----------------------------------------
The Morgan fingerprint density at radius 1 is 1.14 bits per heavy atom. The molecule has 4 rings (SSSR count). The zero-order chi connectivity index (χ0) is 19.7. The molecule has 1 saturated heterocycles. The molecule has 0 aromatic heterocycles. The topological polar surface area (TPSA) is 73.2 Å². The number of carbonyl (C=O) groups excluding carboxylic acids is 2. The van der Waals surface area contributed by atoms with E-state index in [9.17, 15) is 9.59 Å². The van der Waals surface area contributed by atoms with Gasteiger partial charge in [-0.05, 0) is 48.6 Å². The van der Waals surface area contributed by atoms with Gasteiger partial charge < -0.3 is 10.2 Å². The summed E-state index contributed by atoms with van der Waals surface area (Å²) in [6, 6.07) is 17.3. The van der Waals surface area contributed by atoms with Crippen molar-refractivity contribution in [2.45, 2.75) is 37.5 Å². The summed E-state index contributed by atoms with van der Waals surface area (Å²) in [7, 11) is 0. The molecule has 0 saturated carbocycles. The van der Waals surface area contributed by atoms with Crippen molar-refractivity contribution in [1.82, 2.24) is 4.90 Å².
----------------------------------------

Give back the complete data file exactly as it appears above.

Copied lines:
The Morgan fingerprint density at radius 1 is 1.14 bits per heavy atom. The molecule has 4 rings (SSSR count). The zero-order chi connectivity index (χ0) is 19.7. The molecule has 1 saturated heterocycles. The molecule has 0 aromatic heterocycles. The topological polar surface area (TPSA) is 73.2 Å². The number of carbonyl (C=O) groups excluding carboxylic acids is 2. The van der Waals surface area contributed by atoms with E-state index in [9.17, 15) is 9.59 Å². The van der Waals surface area contributed by atoms with Gasteiger partial charge in [-0.05, 0) is 48.6 Å². The van der Waals surface area contributed by atoms with Gasteiger partial charge < -0.3 is 10.2 Å². The summed E-state index contributed by atoms with van der Waals surface area (Å²) in [6, 6.07) is 17.3. The van der Waals surface area contributed by atoms with Crippen molar-refractivity contribution in [2.45, 2.75) is 37.5 Å². The summed E-state index contributed by atoms with van der Waals surface area (Å²) in [7, 11) is 0. The molecule has 0 saturated carbocycles. The van der Waals surface area contributed by atoms with Crippen molar-refractivity contribution in [1.82, 2.24) is 4.90 Å².